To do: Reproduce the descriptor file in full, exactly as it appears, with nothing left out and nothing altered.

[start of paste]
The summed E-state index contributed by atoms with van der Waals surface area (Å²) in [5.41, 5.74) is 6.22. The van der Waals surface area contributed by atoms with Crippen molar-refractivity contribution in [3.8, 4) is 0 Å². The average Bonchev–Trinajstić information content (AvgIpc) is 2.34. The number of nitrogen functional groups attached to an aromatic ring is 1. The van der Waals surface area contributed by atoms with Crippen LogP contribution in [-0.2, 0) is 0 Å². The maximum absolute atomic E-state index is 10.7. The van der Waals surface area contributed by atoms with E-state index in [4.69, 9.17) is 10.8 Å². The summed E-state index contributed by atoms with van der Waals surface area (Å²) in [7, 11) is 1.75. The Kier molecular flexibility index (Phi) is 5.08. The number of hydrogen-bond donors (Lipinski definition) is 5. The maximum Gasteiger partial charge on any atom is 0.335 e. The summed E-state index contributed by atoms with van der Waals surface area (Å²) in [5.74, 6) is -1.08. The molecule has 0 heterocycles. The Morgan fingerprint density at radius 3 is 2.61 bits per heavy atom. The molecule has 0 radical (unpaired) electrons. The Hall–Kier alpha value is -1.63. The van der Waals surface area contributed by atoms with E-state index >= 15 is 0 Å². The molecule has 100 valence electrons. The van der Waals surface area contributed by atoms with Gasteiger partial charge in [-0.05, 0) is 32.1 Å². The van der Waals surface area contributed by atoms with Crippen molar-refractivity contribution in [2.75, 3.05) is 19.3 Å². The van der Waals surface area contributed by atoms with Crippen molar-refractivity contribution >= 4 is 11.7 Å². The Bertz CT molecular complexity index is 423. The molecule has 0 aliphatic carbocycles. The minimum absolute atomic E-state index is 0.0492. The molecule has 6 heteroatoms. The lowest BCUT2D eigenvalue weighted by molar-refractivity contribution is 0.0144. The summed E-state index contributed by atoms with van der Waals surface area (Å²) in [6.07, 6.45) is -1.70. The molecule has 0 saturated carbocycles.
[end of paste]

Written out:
The summed E-state index contributed by atoms with van der Waals surface area (Å²) in [5.41, 5.74) is 6.22. The van der Waals surface area contributed by atoms with Crippen molar-refractivity contribution in [3.8, 4) is 0 Å². The average Bonchev–Trinajstić information content (AvgIpc) is 2.34. The number of nitrogen functional groups attached to an aromatic ring is 1. The van der Waals surface area contributed by atoms with Crippen LogP contribution in [-0.2, 0) is 0 Å². The maximum absolute atomic E-state index is 10.7. The van der Waals surface area contributed by atoms with E-state index in [4.69, 9.17) is 10.8 Å². The summed E-state index contributed by atoms with van der Waals surface area (Å²) in [7, 11) is 1.75. The Kier molecular flexibility index (Phi) is 5.08. The number of hydrogen-bond donors (Lipinski definition) is 5. The maximum Gasteiger partial charge on any atom is 0.335 e. The summed E-state index contributed by atoms with van der Waals surface area (Å²) in [5.74, 6) is -1.08. The molecule has 0 heterocycles. The Morgan fingerprint density at radius 3 is 2.61 bits per heavy atom. The molecule has 0 radical (unpaired) electrons. The Hall–Kier alpha value is -1.63. The van der Waals surface area contributed by atoms with E-state index >= 15 is 0 Å². The molecule has 100 valence electrons. The van der Waals surface area contributed by atoms with Gasteiger partial charge in [-0.05, 0) is 32.1 Å². The van der Waals surface area contributed by atoms with Crippen molar-refractivity contribution in [2.75, 3.05) is 19.3 Å². The van der Waals surface area contributed by atoms with Crippen molar-refractivity contribution >= 4 is 11.7 Å². The Bertz CT molecular complexity index is 423. The molecule has 0 aliphatic carbocycles. The minimum absolute atomic E-state index is 0.0492. The molecule has 6 heteroatoms. The lowest BCUT2D eigenvalue weighted by molar-refractivity contribution is 0.0144. The summed E-state index contributed by atoms with van der Waals surface area (Å²) in [6.07, 6.45) is -1.70. The molecule has 0 saturated carbocycles.